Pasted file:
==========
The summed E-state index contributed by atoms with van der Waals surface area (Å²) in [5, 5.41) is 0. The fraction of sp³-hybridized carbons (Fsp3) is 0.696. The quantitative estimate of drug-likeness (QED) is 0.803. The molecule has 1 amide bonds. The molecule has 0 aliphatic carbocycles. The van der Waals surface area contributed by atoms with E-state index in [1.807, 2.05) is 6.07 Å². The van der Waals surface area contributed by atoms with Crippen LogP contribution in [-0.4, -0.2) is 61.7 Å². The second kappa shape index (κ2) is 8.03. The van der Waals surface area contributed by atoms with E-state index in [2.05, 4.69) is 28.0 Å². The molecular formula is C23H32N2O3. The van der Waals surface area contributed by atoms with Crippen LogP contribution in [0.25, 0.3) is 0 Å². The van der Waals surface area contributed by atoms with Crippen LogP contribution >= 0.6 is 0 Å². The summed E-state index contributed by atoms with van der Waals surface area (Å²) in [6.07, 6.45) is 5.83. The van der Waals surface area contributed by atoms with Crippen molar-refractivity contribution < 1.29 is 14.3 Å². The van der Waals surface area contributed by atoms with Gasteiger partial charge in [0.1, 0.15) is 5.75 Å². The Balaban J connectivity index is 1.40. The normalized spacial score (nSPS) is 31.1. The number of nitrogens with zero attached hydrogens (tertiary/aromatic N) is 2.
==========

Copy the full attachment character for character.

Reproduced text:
The summed E-state index contributed by atoms with van der Waals surface area (Å²) in [5, 5.41) is 0. The fraction of sp³-hybridized carbons (Fsp3) is 0.696. The quantitative estimate of drug-likeness (QED) is 0.803. The molecule has 1 amide bonds. The molecule has 0 aliphatic carbocycles. The van der Waals surface area contributed by atoms with E-state index in [1.807, 2.05) is 6.07 Å². The van der Waals surface area contributed by atoms with Crippen LogP contribution in [-0.4, -0.2) is 61.7 Å². The second kappa shape index (κ2) is 8.03. The van der Waals surface area contributed by atoms with E-state index in [2.05, 4.69) is 28.0 Å². The molecular formula is C23H32N2O3. The van der Waals surface area contributed by atoms with Crippen LogP contribution in [0.25, 0.3) is 0 Å². The van der Waals surface area contributed by atoms with Crippen LogP contribution >= 0.6 is 0 Å². The summed E-state index contributed by atoms with van der Waals surface area (Å²) in [6.07, 6.45) is 5.83. The van der Waals surface area contributed by atoms with Crippen molar-refractivity contribution < 1.29 is 14.3 Å². The van der Waals surface area contributed by atoms with Gasteiger partial charge in [0.1, 0.15) is 5.75 Å². The Balaban J connectivity index is 1.40. The normalized spacial score (nSPS) is 31.1. The number of nitrogens with zero attached hydrogens (tertiary/aromatic N) is 2.